Pocahontas: The John Smith Story

I have never liked this movie.  It is one of the few Disney movies I have seen that left me disappointed.  I saw it by myself in the theaters.  I couldn’t even convince Mr. Mouse to go see it with me.  The music was good, but for me that’s about it.

Disney was trying to increase the diversity of their movies and on the surface making a movie about a Native American seems like a good idea.  Telling stories beyond those told in western Europe is a good idea.  The problem arises when the writers opt for a story based in history rather than folk lore.  Disney animation successfully pulled from fairy tales, novels, and legends.  With ‘Pocahontas’ they deviated from that model.  Instead of exploring the rich tradition of Native American storytelling, they pulled from a historically dubious tale that white people repeatedly taught as fact to further the agenda of Manifest Destiny and the civilizing of the native peoples.  What could possibly go wrong?

Let’s start with a few facts.

  1. The colonization of our continent was brutal. Setting a children’s movie in a time just pre-dating a genocide is not going to be easy to overcome.  I would argue that Disney didn’t overcome it.  The movie is dark.  Even with the worst of the racism swept to the side, it is a force that has to be dealt with and there is no Disney song cheerful enough for that.
  2. Pocahontas was 10. Her character had to be radically changed in order to make the story even remotely palatable.  The less thought about this, the better.
  3. There were no native royalty. Pocahontas was not a ‘Princess’ and Disney’s insistence that she is feels forced.
  4. John Smith was not the hero he was portrayed to be.
  5. John Ratcliffe was no more villainous than any other settler and was not looking for gold.
  6. The native tribe was completely misrepresented.

In the face of so many historical inaccuracies, there had to be some concessions made to the facts.  The writers made sure there were no women in the settlement and no women in leadership in the tribe.  While there was a stereotypical wise woman role, it was given to a tree.  So that’s accurate.  Good job.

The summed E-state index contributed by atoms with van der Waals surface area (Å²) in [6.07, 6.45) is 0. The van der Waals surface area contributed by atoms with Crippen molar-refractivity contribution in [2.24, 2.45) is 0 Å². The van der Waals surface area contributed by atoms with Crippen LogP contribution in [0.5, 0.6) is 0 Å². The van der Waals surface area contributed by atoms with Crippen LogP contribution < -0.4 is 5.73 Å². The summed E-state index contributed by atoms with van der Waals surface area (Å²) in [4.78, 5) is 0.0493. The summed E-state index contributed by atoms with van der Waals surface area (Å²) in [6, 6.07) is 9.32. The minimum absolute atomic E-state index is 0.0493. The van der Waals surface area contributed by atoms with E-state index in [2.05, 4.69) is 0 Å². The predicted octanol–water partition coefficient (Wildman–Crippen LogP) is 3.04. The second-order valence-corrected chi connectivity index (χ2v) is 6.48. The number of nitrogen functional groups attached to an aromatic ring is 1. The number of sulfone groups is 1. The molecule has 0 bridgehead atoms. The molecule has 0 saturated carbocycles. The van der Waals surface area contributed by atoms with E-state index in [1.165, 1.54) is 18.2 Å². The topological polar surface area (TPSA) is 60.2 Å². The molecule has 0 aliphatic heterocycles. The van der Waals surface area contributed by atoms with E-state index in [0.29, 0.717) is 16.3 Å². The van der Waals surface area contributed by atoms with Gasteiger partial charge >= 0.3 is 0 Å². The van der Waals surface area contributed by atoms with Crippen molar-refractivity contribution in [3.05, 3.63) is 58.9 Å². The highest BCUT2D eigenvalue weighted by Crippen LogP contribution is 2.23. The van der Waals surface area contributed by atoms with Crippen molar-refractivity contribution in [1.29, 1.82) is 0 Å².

Let’s be clear about this movie.  “Pocahontas”, named after a Native American woman, is a movie about John Smith.  The movie starts with his departure from England and ends with his return.  He is the first character named.  It is his character arc that drives the plot and his decisions that move the action.  The conflict is focused on him.  It is his story.  I can’t even describe how frustrating that is.  At least “Aladdin” was honest in the title about who the movie was about.  “Pocahontas” promises a story about a Native American Princess and we get instead a movie about a white guy who gets a little less racist.  Good times.

The statistics are mixed.

Bechdel test*: In addition to Pocahontas, we have her friend Nakoma and they do talk to each other.  Not often, but they talk about Pocahontas and her dreams not exclusively about the men around them.  Result:  PASS

Percent of words spoken by women**24%.  One would think that a movie about a woman would let that woman speak a majority of the dialog.  One would be wrong.

*The Bechdel Test evaluates film based on whether there are at least two named women who talk to each other about something other than a man.

** The data comes from linguists Carmen Fought and Karen Eisenhauer, who have been working on a project to analyze all the dialogue from the Disney princess movies.  The project was reported in The Washington Post by Jeff Guo.


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